Kuwait plant to get GE membranes

Kuwait’s Sulaibiya wastewater treatment and reclamation plant will be upgraded with GE’s water reuse technology.

GE is to provide ZeeWeed 1000 submerged hollow-fibre ultrafiltration (UF) membranes and AG LF low-fouling, reverse osmosis (RO) membranes in an upgrade that will increase the plant’s production capacity from 375,000 to 600,000 m³/d. The expansion - undertaken by infrastructure developer, Kharafi National – will make the plant the largest such facility in the world according to GE.

Kharafi National corporate director,  Ibrahim Al Ghusain, said: “Sulaibiya Wastewater Treatment and Reclamation Plant leverages the world’s most advanced technologies to accelerate our operational efficiency and strengthen production capacity. This is led by our commitment to support the country in meeting its growing water requirements.”

president and chief executive officer of ater and process technologies for GE Power and Water, Heiner Markhoff, said: “With demand for water increasing at an estimated six per cent annually and Kuwait having one of the world’s largest per capita consumptions of water, Kharafi National is focused on strengthening wastewater treatment capacity to meet water reuse goals in non-potable and industrial applications, alleviating the pressure on more pristine desalinated water supplies.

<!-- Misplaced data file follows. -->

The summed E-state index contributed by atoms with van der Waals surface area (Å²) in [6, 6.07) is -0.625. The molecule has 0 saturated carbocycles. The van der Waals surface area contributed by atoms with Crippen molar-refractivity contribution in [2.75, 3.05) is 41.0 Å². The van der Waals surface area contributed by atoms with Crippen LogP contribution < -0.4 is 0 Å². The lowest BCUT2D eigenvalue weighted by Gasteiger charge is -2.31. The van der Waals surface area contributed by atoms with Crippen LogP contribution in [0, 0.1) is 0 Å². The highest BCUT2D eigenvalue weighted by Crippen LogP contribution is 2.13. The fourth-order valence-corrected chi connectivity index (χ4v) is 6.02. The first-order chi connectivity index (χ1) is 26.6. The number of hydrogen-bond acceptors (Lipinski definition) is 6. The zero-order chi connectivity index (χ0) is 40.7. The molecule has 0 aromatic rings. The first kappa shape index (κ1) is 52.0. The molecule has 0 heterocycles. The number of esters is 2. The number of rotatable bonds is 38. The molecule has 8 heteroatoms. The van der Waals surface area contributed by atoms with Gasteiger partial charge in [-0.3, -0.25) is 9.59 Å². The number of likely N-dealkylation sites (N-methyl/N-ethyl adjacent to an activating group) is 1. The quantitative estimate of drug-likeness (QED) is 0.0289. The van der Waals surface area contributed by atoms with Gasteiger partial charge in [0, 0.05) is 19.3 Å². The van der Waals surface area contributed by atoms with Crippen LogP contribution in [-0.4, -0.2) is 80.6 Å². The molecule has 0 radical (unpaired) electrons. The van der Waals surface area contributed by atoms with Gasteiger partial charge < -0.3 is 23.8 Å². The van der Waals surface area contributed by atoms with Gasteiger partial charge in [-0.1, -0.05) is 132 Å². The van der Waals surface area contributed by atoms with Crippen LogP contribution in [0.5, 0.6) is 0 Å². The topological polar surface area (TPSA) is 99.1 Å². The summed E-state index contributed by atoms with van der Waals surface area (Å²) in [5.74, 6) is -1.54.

The ZeeWeed 1000 UF that will be installed at the Sulaibiya wastewater treatment facility is ideal for retrofits and large plants said GE. The technology is applicable in direct filtration, coagulation, tertiary filtration, multi-media filter retrofits and pretreatment for RO. It brings a high- efficiency design with low capital, operating and lifecycle costs the company added.

The water produced meets stringent water standards, while using lesser chemicals, and producing less residual waste compared to conventional wastewater treatment systems, GE said.

GE said its AG LF series thin-film RO membrane elements are characterised by high flow, high sodium chloride rejection and low-fouling surfaces. 

It said the membranes require fewer cleaning cycles compared to conventional brackish membranes, and can benefit from increased time between cleanings by up to 50%.